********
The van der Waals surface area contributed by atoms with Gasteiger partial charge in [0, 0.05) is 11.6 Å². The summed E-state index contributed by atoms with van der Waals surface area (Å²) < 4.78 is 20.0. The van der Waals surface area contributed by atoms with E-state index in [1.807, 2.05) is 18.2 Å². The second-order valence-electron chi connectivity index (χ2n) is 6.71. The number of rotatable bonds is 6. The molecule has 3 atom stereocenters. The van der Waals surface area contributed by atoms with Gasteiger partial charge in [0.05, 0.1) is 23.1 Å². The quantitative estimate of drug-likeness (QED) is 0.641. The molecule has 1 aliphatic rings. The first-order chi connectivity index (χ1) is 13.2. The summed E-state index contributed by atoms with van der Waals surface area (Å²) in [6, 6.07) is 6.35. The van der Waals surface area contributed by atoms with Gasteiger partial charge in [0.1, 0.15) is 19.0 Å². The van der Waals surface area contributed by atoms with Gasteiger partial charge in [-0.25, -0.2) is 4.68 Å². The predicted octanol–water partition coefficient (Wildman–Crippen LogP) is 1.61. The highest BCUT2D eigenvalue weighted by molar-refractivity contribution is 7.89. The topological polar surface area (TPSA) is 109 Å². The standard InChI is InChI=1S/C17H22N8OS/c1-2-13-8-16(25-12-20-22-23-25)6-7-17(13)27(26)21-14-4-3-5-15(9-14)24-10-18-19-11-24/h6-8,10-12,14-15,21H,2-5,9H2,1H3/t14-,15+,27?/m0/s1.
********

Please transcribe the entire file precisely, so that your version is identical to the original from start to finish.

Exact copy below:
The van der Waals surface area contributed by atoms with Gasteiger partial charge in [0, 0.05) is 11.6 Å². The summed E-state index contributed by atoms with van der Waals surface area (Å²) < 4.78 is 20.0. The van der Waals surface area contributed by atoms with E-state index in [1.807, 2.05) is 18.2 Å². The second-order valence-electron chi connectivity index (χ2n) is 6.71. The number of rotatable bonds is 6. The molecule has 3 atom stereocenters. The van der Waals surface area contributed by atoms with Gasteiger partial charge in [0.05, 0.1) is 23.1 Å². The quantitative estimate of drug-likeness (QED) is 0.641. The molecule has 1 aliphatic rings. The first-order chi connectivity index (χ1) is 13.2. The summed E-state index contributed by atoms with van der Waals surface area (Å²) in [6, 6.07) is 6.35. The van der Waals surface area contributed by atoms with Gasteiger partial charge in [0.1, 0.15) is 19.0 Å². The van der Waals surface area contributed by atoms with Gasteiger partial charge in [-0.25, -0.2) is 4.68 Å². The predicted octanol–water partition coefficient (Wildman–Crippen LogP) is 1.61. The highest BCUT2D eigenvalue weighted by molar-refractivity contribution is 7.89. The topological polar surface area (TPSA) is 109 Å². The standard InChI is InChI=1S/C17H22N8OS/c1-2-13-8-16(25-12-20-22-23-25)6-7-17(13)27(26)21-14-4-3-5-15(9-14)24-10-18-19-11-24/h6-8,10-12,14-15,21H,2-5,9H2,1H3/t14-,15+,27?/m0/s1.